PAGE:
Naturalistic terraria have worked well for trios of two male Malaysian horned frogs and one female Malaysian horned frog, but a smaller terrarium is suitable for an individual or a pair. A 20-gallon breeder terrarium is a good starting point for a pair because it provides a larger footprint than a traditional 20-gallon terrarium. A good rule of thumb is to add 5 gallons of space per additional frog, but a larger cage is always better for these large, easily stressed frogs.
The “horn” protects the eye of this adult female Malaysian horned frog when it feels threatened, and it breaks up the frog’s form, so the amphibian more closely mimics a leaf on the forest floor.
Many substrates, including crushed coconut coir, sphagnum moss or natural soil, can be used. I use a modified version of the Atlanta Botanical Gardens mix. Two parts of a coco-fiber and orchid bark mix are combined with one part of an activated charcoal and peat moss mix. I leave out the two parts of crushed tree-fern fiber described by the Atlanta Botanical Gardens because this item may potentially harm Malaysian horned frog’s gastrointestinal tract.
Water 2¾ inches deep fills the space uncovered by egg-cratelike material. Filtered spring water, water aged in an open container for 24 hours, or water dechlorinated with AmQuel or a similar aquarium product are good water options.
A 3-inch-tall glass panel divides the land and water sections. It supports the substrate and prevents it from falling into the water section. An alternative approach to a glass barrier is to use large-grade aquarium gravel as the land section drainage layer. This eliminates the need for a glass divider and a false-bottom setup, which can be difficult to install and maintain.
Select hardy plants to add cover for the Malaysian horned frogs. Appropriate examples include Scindapsus and Philodendron species, and the bird’s nest fern (Asplenium nidus). Appropriate UV lighting, though not considered necessary for the health of amphibians, is required for the health of the plants in naturalistic vivaria.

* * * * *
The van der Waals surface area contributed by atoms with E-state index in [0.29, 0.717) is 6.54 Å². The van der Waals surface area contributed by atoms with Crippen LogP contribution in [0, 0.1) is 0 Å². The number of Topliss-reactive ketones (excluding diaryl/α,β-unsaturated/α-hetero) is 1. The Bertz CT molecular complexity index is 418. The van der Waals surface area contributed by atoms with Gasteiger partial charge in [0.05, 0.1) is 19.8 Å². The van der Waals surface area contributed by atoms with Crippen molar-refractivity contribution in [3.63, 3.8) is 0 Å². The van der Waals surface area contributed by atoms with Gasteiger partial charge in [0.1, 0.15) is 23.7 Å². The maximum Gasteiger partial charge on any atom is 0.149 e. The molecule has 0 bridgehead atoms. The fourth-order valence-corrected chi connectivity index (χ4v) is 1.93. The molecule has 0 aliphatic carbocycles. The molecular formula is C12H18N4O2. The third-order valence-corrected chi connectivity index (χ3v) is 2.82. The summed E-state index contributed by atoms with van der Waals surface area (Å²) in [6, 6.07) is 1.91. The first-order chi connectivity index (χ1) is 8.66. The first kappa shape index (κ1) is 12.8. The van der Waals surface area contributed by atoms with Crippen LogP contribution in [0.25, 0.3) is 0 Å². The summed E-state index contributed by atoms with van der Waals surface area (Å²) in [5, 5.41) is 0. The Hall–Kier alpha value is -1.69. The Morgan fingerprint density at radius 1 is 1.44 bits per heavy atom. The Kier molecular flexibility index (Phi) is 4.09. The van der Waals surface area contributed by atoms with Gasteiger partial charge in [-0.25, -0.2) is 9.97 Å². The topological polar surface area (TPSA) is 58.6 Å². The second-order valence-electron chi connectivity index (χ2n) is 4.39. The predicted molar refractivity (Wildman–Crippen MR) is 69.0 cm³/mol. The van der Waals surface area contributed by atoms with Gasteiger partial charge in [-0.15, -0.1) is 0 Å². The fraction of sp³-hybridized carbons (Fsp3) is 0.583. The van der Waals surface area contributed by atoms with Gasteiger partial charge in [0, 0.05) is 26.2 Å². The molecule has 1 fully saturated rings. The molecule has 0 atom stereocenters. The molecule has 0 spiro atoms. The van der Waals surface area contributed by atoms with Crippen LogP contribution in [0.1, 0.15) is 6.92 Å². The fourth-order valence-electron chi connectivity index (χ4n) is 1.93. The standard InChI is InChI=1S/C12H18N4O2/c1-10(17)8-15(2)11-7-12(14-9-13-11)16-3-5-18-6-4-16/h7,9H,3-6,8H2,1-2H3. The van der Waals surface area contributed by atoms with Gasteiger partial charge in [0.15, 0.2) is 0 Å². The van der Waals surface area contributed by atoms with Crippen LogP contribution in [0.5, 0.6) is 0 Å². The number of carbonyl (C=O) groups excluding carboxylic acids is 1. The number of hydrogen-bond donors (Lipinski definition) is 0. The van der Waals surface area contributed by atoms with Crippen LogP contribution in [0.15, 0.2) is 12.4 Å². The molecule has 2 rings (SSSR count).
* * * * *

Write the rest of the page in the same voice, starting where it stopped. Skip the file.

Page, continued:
Reproduction and larval development:
courtesy to :
Breeding was stimulated by providing a drier phase to the habitat, with reduced water level, during which terrarium was sprayed only as necessary for required humidity. This treatment was then followed by an artificial rain period, with rising water level and strong daily spraying, in order to simulate a natural rainy period. After beginning the artificial rain period, males that were discernible by their smaller size, darker throats and distinct nuptial pads, started calling (Fig. 2a). The loud, metallic calls first occurred at night, but with further breeding stimulation the males also began calling during the day. Periods of calling were interspersed with inguinal amplexus, sometimes lasting several weeks, but did not necessarily lead to oviposition. Ovipositions were not seasonal, and were observed during January, May, June, July, October, and November (Fig. 2b). The minimum interval between ovipositions was about a month, but as several females housed with the males, we could not be sure of which females spawned. During night, eggs were deposited in clutches under the cork tube in water. The white eggs were glutinous, attached to each other, and measured about two mm in diameter (Fig. 2b). Larvae hatched about one week after egg deposition with the yolk reservoir clearly visible (Figs. 2c, 2d). Between 50 and 300 larvae hatched per oviposition. Immediately after hatching, the larvae preferred dark hiding places such as under cork pieces or halved coconut shells. About ten days after hatching, the larvae developed a brownish pigmentation; at this stage the tadpoles remained clustered in close groups on the bottom
Figure 2. Megophrys nasuta at the amphibian breeding unit at the Cologne Zoo a) calling male, b) couple in amplexus during egg deposition, c) embryos, and d) hatched larvae with yolk sacs. Photos: D. Karbe, A. Heidrich, T. Ziegler.